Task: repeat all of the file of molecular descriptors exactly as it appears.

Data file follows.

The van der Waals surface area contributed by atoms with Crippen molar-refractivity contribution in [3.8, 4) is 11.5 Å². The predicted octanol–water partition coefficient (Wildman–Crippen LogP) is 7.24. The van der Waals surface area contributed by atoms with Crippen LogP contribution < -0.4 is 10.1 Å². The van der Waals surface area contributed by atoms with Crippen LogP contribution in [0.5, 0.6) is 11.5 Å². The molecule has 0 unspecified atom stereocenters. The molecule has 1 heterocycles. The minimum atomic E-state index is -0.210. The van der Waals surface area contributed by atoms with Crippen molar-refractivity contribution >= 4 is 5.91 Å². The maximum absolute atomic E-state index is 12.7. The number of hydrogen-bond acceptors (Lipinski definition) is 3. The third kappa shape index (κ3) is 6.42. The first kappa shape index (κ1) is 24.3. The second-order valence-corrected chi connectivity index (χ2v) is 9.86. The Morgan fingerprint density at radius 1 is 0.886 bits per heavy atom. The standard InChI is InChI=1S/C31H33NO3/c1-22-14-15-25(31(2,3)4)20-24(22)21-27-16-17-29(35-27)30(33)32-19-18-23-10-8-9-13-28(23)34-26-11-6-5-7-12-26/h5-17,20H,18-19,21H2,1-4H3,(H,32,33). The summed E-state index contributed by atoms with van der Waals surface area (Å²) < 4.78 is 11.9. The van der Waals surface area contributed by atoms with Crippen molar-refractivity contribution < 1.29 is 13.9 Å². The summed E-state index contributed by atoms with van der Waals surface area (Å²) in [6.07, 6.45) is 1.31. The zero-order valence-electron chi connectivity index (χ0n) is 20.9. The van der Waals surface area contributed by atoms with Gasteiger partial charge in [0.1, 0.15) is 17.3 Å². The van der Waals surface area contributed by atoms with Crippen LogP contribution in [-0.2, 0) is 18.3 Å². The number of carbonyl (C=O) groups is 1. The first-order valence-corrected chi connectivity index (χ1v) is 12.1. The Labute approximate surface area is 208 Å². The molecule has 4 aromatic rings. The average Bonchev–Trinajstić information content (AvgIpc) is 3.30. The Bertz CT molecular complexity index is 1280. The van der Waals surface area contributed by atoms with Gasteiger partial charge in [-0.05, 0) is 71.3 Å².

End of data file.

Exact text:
The van der Waals surface area contributed by atoms with Crippen molar-refractivity contribution in [3.8, 4) is 11.5 Å². The predicted octanol–water partition coefficient (Wildman–Crippen LogP) is 7.24. The van der Waals surface area contributed by atoms with Crippen LogP contribution < -0.4 is 10.1 Å². The van der Waals surface area contributed by atoms with Crippen LogP contribution in [0.5, 0.6) is 11.5 Å². The molecule has 0 unspecified atom stereocenters. The molecule has 1 heterocycles. The minimum atomic E-state index is -0.210. The van der Waals surface area contributed by atoms with Crippen molar-refractivity contribution >= 4 is 5.91 Å². The maximum absolute atomic E-state index is 12.7. The number of hydrogen-bond acceptors (Lipinski definition) is 3. The third kappa shape index (κ3) is 6.42. The first kappa shape index (κ1) is 24.3. The second-order valence-corrected chi connectivity index (χ2v) is 9.86. The Morgan fingerprint density at radius 1 is 0.886 bits per heavy atom. The standard InChI is InChI=1S/C31H33NO3/c1-22-14-15-25(31(2,3)4)20-24(22)21-27-16-17-29(35-27)30(33)32-19-18-23-10-8-9-13-28(23)34-26-11-6-5-7-12-26/h5-17,20H,18-19,21H2,1-4H3,(H,32,33). The summed E-state index contributed by atoms with van der Waals surface area (Å²) < 4.78 is 11.9. The van der Waals surface area contributed by atoms with Crippen molar-refractivity contribution < 1.29 is 13.9 Å². The summed E-state index contributed by atoms with van der Waals surface area (Å²) in [6.07, 6.45) is 1.31. The zero-order valence-electron chi connectivity index (χ0n) is 20.9. The van der Waals surface area contributed by atoms with Gasteiger partial charge in [0.1, 0.15) is 17.3 Å². The van der Waals surface area contributed by atoms with Crippen LogP contribution in [-0.2, 0) is 18.3 Å². The number of carbonyl (C=O) groups is 1. The first-order valence-corrected chi connectivity index (χ1v) is 12.1. The Labute approximate surface area is 208 Å². The molecule has 4 aromatic rings. The average Bonchev–Trinajstić information content (AvgIpc) is 3.30. The Bertz CT molecular complexity index is 1280. The van der Waals surface area contributed by atoms with Gasteiger partial charge in [-0.05, 0) is 71.3 Å².